As promised, here is the second part of the photos I took during my recent excursion to the Walle neighbourhood of Bremen. Part 1 was devoted to the 19th century Walle Cemetery, while part 2 covers photos of the Bremen harbour, which is directly adjacent to the Walle and Gröplingen neighbourhoods.
The harbour of Bremen has declined in importance since the 1980s. The river Weser has the unfortunate tendency to silt up and Bremen is approx. 70 kilometers inland, so all the big vessels so to Bremerhaven at the mouth of the Weser these days. Plus, we lost our two biggest shipyards in the 1980s and 1990s (more about that later). These days, the Bremen harbour area is a curious mix of gentrified shopping, cultural and entertainment venues and old industry, some of it dating back to the turn of the century. Some of the old industrial buildings are also quite stunning and reminiscent of Steampunk settings.
So let’s take a look:
“Speicher XI”, i.e. Warehouse XI, a 400 m long brick warehouse built in 1912. Nowadays, it houses the Bremen harbour museum, the Bremen arts college, a restaurant and other cultural companies and organisations.
Speicher XI flanked by a decomissioned loading crane. I did a reading of maritime themed poetry inside the Speicher with a few other local writers once.
The front side of Speicher XI with a cargo crane dating from 1975.
The “Wilhelm Hübotter”, decomissioned patrol boat of the German Maritime Search and Rescue Service is displayed in front of a warehouse that is actually still in use. Wilhelm Hübotter is a German architect, by the way. Yes, I had to look that up.
A neat trompe d’oeil painting on the side of a warehouse.
The Steampunky grain discharge plant was built between 1914 and 1929 and was the biggest brick building in Europe at one time. It is still mightily impressive.
A look along the silos of the grain discharge plant. These silos could once hold 75 thousand tons of grain. More amazingly, this gigantic brick colossus is located directly next to a shopping mall and entertainment center.
The elevator of the grain discharge plant sucks the grain out of the hold of cargo vessels and transports it into the plant. The plant was active until 1999.
From grain to flour, but still brickwork: The Roland Mill, a steampowered grain mill built in 1897 and still operated by a family which established its first windmill in 1811.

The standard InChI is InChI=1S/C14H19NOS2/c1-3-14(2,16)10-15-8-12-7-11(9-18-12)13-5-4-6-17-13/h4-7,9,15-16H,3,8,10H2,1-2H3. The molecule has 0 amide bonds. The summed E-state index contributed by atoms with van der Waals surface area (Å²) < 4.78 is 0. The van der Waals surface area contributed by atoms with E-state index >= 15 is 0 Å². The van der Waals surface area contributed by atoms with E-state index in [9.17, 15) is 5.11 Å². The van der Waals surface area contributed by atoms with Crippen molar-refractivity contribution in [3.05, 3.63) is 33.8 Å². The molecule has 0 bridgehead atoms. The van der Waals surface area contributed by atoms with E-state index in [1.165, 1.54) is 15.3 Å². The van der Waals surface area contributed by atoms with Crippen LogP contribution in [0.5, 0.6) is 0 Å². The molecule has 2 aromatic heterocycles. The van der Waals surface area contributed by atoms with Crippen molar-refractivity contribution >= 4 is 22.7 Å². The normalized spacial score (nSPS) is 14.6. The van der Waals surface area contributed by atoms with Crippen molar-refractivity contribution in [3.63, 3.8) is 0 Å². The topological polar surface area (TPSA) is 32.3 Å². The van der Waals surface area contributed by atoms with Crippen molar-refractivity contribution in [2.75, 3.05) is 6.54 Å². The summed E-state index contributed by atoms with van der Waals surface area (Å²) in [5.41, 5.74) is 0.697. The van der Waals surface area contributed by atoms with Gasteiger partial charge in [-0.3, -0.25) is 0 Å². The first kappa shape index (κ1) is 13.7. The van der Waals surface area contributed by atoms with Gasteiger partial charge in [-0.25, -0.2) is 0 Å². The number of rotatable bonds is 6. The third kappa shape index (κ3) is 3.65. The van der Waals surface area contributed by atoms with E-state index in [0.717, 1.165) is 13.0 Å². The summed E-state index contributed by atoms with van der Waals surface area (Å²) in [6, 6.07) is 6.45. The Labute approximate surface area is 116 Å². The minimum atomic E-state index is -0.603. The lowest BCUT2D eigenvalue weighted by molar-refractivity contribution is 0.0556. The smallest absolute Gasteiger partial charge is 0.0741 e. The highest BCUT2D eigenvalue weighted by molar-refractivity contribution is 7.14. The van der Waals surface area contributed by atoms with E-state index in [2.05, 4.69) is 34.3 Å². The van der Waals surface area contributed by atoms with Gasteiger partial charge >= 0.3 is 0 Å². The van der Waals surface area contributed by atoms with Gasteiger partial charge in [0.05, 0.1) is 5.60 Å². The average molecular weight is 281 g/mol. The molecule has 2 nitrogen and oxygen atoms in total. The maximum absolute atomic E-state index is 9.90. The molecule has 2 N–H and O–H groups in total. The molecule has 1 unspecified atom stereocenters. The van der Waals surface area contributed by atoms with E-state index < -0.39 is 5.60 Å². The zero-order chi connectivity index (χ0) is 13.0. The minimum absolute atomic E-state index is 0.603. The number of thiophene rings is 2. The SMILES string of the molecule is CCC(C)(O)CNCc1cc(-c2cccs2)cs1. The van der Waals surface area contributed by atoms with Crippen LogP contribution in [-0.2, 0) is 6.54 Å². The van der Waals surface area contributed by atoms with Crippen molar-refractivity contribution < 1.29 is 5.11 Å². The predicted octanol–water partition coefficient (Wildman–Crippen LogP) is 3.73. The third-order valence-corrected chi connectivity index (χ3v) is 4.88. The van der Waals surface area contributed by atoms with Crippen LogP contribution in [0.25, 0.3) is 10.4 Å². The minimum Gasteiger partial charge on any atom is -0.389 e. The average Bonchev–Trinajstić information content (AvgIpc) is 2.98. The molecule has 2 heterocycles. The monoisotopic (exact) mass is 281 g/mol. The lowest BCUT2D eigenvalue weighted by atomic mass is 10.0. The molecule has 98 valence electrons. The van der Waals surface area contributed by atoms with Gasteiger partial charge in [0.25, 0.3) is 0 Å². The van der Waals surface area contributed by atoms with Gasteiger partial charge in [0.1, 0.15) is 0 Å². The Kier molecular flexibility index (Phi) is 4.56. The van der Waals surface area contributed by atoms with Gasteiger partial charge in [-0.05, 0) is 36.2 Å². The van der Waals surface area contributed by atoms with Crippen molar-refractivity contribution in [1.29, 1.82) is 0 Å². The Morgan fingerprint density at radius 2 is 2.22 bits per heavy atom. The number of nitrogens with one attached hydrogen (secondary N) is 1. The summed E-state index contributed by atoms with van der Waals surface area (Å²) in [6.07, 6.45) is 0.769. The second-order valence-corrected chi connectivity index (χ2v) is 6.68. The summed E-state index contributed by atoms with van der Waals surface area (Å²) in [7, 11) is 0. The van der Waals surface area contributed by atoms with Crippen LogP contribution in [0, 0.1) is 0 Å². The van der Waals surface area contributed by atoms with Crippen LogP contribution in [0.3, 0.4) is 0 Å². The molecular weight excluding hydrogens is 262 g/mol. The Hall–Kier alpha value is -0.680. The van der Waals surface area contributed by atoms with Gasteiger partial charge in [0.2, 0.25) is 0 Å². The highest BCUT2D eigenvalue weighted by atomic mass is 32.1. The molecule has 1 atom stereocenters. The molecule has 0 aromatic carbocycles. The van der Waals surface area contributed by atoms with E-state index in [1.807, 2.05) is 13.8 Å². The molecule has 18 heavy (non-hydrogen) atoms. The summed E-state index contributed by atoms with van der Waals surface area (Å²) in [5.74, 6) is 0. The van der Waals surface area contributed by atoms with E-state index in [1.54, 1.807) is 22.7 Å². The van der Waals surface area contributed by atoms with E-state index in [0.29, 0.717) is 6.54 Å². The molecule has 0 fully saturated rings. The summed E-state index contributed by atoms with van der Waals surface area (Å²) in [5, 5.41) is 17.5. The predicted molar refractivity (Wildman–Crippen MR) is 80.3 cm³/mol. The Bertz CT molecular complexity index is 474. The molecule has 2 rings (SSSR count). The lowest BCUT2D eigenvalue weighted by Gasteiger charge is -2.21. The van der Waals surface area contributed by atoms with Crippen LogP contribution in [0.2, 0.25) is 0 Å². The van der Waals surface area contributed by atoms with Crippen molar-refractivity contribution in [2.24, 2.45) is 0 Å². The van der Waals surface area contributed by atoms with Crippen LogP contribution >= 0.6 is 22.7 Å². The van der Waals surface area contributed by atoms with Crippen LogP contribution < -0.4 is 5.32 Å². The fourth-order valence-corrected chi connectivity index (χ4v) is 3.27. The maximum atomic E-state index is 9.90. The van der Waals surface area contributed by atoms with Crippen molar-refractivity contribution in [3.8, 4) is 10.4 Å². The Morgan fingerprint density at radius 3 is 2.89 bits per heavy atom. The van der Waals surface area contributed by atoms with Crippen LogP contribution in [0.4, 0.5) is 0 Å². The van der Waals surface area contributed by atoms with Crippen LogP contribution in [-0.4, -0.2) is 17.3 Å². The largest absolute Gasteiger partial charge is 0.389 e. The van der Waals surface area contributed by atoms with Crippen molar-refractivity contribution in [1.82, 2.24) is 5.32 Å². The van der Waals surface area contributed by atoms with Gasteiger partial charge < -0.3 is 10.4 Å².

The flour silos of the Roland Mill. In February 1979, the Roland Mill suffered a devastating flour dust explosion which killed 14 people, shattered windows all over Walle and covered the entire area in fine flour dust. It looked freakily like snow.
Another look at the Roland Mill with its distinctive pagoda shaped tower.
Regarding the Roland Mill, I was not yet six years old in February 1979, yet I have an extremely vivid false memory of seeing the flour dust explosion happening, even though I know I was nowhere near the mill at the time of the explosion and besides, I remember the explosion happening in a different place than where it really happened. It can’t be the result of having seen a video either, since there are no films or videos of the explosion. Even more unpleasant, I tend to get flashbacks of that false memory whenever I’m near the Roland Mill. It’s particularly nasty when you’re driving.
View across the river Weser and the old shipyard harbour from the Waterfront Mall. Where the Waterfront Mall now stands was once the location of the AG Weser shipyard which went bankrupt in 1983 during the shipyard crisis, putting lots of good people out of work. I’m still angry about that and about the lack of any sort of political support thirty years later.
A look across the Bremen harbour from the surviving old pier of the AG Weser shipyard. The factory in front is a malting plant (it was quite difficult to find that out, since no one seems to know what that quite visible factory actually is), in the background you can see the Bremen steelworks.
A closer look at the Bremen steelworks, once operated by Klöckner, now by Arcelor Mittal. Getting onto the premises is only marginally less hassle than crossing an international border.
A closer look at the sheet piling of the pier of the old AG Weser shipyard.
The entrance to the old shipyard harbour, flanked by two lighthouses. The green starboardside lighthouse is also known locally as the mouse tower.
A view across the river Weser from an artificial island created to separate the premises of the AG Weser shipyard from the river proper. You can see greenery, a passing inland water vessel and the Lankenauer Höft look-out point in the background.
A picture of desolation. A discarded lifesaver floating in the harbour basin by the Waterfront Mall.
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